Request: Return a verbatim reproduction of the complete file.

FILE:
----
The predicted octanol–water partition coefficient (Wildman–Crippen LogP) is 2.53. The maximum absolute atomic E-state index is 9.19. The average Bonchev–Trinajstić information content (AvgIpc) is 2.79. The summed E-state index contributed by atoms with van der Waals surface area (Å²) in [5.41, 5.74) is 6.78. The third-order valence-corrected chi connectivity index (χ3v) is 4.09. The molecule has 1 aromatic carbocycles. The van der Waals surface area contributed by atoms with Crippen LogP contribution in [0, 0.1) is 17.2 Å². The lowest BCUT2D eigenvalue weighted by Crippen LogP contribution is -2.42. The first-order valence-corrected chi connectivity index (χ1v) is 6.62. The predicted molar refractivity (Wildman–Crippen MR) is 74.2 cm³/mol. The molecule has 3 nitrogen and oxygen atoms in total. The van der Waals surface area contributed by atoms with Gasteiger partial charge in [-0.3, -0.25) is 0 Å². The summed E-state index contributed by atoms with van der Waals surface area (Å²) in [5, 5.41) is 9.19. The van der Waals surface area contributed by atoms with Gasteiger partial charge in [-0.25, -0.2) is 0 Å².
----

The predicted octanol–water partition coefficient (Wildman–Crippen LogP) is 2.53. The maximum absolute atomic E-state index is 9.19. The average Bonchev–Trinajstić information content (AvgIpc) is 2.79. The summed E-state index contributed by atoms with van der Waals surface area (Å²) in [5.41, 5.74) is 6.78. The third-order valence-corrected chi connectivity index (χ3v) is 4.09. The molecule has 1 aromatic carbocycles. The van der Waals surface area contributed by atoms with Crippen LogP contribution in [0, 0.1) is 17.2 Å². The lowest BCUT2D eigenvalue weighted by Crippen LogP contribution is -2.42. The first-order valence-corrected chi connectivity index (χ1v) is 6.62. The predicted molar refractivity (Wildman–Crippen MR) is 74.2 cm³/mol. The molecule has 3 nitrogen and oxygen atoms in total. The van der Waals surface area contributed by atoms with Gasteiger partial charge in [-0.3, -0.25) is 0 Å². The summed E-state index contributed by atoms with van der Waals surface area (Å²) in [5, 5.41) is 9.19. The van der Waals surface area contributed by atoms with Gasteiger partial charge in [-0.25, -0.2) is 0 Å².